Only send them if you mean them! Christmas cards are a great tradition, but too many are sent thoughtlessly and to a very large mailing list. Why not switch to e-cards and reserve paper cards for the people who will most appreciate it!

A very small portion of the 8,000 tonnes of wrapping paper used each year is recycled.

★ Alternative wrappings can easily be made with newspaper, pieces of old material and pieces of string or ribbon. And if you are buying, make sure to go for 100% recycled.

 

And if you do receive more cards than you can keep or more end up with more wrapping than necessary, why not save them and get crafty?

★ Cards and wrapping paper are easy to recycle: keep them and use them the following year to make your own new cards, tags or decorations.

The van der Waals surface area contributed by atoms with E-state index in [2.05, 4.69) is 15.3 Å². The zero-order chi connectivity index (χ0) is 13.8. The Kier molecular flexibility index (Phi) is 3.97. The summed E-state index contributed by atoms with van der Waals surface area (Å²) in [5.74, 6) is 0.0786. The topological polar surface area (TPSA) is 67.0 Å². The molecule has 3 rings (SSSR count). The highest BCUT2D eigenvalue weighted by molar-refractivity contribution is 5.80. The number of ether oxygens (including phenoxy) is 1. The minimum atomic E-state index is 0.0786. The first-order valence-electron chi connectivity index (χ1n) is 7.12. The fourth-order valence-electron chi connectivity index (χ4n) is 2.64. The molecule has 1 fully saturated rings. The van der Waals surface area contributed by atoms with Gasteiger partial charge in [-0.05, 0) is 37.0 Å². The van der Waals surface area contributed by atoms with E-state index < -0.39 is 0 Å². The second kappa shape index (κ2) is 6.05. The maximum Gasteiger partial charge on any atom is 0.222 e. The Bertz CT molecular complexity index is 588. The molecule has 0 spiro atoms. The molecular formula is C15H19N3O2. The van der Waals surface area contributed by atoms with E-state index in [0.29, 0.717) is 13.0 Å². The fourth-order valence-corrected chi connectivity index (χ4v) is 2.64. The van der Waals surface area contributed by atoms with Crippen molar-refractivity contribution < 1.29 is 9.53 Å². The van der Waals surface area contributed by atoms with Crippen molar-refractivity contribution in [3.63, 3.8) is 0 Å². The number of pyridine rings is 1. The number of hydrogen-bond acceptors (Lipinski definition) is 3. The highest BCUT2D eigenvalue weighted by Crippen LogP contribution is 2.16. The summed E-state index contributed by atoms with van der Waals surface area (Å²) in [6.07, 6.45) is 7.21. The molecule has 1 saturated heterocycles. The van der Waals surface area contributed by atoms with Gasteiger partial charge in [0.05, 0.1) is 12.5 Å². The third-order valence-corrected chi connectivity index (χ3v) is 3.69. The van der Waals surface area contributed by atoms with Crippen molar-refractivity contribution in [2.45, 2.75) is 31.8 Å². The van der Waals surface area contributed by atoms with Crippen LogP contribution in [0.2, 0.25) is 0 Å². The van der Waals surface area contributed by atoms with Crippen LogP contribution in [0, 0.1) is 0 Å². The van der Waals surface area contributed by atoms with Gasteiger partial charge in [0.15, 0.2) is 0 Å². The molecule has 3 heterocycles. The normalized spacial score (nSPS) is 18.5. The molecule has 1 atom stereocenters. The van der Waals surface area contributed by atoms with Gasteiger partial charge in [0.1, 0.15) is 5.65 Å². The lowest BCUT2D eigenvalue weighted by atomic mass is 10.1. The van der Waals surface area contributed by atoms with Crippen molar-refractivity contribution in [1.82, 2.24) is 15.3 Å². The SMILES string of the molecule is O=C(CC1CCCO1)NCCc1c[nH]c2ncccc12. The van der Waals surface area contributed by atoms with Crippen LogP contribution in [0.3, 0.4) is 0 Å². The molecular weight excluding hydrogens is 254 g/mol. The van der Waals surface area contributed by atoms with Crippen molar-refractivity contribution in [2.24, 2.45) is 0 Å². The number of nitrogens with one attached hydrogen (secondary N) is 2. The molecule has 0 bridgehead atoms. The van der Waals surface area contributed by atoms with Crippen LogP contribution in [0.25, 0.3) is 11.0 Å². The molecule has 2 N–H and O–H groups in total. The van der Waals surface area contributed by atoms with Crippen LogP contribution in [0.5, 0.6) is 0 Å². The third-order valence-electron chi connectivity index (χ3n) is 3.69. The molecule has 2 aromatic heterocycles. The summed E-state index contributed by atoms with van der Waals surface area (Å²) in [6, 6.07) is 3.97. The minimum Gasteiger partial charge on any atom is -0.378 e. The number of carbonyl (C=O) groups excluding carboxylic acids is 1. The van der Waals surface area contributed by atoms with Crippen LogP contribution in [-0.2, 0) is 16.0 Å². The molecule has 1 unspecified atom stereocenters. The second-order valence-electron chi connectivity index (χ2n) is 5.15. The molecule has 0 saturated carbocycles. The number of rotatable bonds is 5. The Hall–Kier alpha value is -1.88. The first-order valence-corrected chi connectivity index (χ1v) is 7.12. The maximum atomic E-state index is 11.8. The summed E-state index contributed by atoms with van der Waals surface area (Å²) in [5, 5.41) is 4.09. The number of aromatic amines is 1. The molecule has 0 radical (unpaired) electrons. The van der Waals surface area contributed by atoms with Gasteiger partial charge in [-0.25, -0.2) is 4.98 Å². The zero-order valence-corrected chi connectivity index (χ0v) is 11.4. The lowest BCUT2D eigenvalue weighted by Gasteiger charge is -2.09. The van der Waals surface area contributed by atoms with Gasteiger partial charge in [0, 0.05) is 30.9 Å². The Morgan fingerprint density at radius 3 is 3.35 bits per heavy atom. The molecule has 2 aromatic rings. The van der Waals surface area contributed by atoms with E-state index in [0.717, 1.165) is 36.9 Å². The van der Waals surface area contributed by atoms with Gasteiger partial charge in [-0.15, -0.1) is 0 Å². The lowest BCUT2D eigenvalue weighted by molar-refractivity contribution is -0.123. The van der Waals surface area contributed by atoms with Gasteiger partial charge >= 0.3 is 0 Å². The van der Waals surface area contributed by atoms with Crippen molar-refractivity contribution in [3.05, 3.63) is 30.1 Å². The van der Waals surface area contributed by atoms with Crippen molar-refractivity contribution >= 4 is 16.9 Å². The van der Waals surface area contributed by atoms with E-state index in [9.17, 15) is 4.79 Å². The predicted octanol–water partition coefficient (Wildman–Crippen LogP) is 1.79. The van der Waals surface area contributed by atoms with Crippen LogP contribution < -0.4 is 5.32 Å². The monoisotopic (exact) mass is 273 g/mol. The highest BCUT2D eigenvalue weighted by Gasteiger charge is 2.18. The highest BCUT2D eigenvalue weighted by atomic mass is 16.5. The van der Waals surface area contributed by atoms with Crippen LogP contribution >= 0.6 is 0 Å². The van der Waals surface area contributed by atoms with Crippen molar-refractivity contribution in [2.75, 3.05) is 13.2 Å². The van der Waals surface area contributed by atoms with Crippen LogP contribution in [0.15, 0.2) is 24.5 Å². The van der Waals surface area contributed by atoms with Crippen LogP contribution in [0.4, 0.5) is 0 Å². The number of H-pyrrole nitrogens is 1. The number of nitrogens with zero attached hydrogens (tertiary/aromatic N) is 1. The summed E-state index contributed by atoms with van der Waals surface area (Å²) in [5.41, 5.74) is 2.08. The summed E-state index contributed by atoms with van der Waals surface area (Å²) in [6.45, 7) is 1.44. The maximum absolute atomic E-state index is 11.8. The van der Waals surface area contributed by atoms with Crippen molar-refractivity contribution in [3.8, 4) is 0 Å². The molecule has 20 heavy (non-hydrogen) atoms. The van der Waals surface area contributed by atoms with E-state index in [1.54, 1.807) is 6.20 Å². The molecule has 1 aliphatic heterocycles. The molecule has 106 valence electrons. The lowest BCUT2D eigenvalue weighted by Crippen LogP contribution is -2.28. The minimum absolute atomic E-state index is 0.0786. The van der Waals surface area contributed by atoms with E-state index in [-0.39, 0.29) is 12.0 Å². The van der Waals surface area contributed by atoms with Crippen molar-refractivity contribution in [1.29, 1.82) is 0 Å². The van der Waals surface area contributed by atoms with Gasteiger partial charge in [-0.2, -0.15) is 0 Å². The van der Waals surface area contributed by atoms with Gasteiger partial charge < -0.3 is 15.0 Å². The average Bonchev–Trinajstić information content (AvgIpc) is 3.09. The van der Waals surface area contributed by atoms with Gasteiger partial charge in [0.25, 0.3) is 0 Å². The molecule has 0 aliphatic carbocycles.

★ You could even use wrapping paper to make your very own homemade crackers... 

If you are not feeling creative yourself, you could check with local community centres or schools whether they would be interested in taking your cards. Alternatively, you can always recycle the cards with cardboard recycling or bring them to your local supermarket: Marks & Spencer’s and Sainsbury’s for example each run a Christmas card recycling scheme.

GUILT FREE GIVING - Give experiences, not stuff! 

Shop consciously this Christmas. The British spend more on Christmas presents than any other European country, with the average Brit spending over £300 on gifts! It is, of course, far better to give than it is to receive, and we applaud this show of generosity, but all too often gifts fall victim to a change of taste, and are doomed to a landfill site after one use.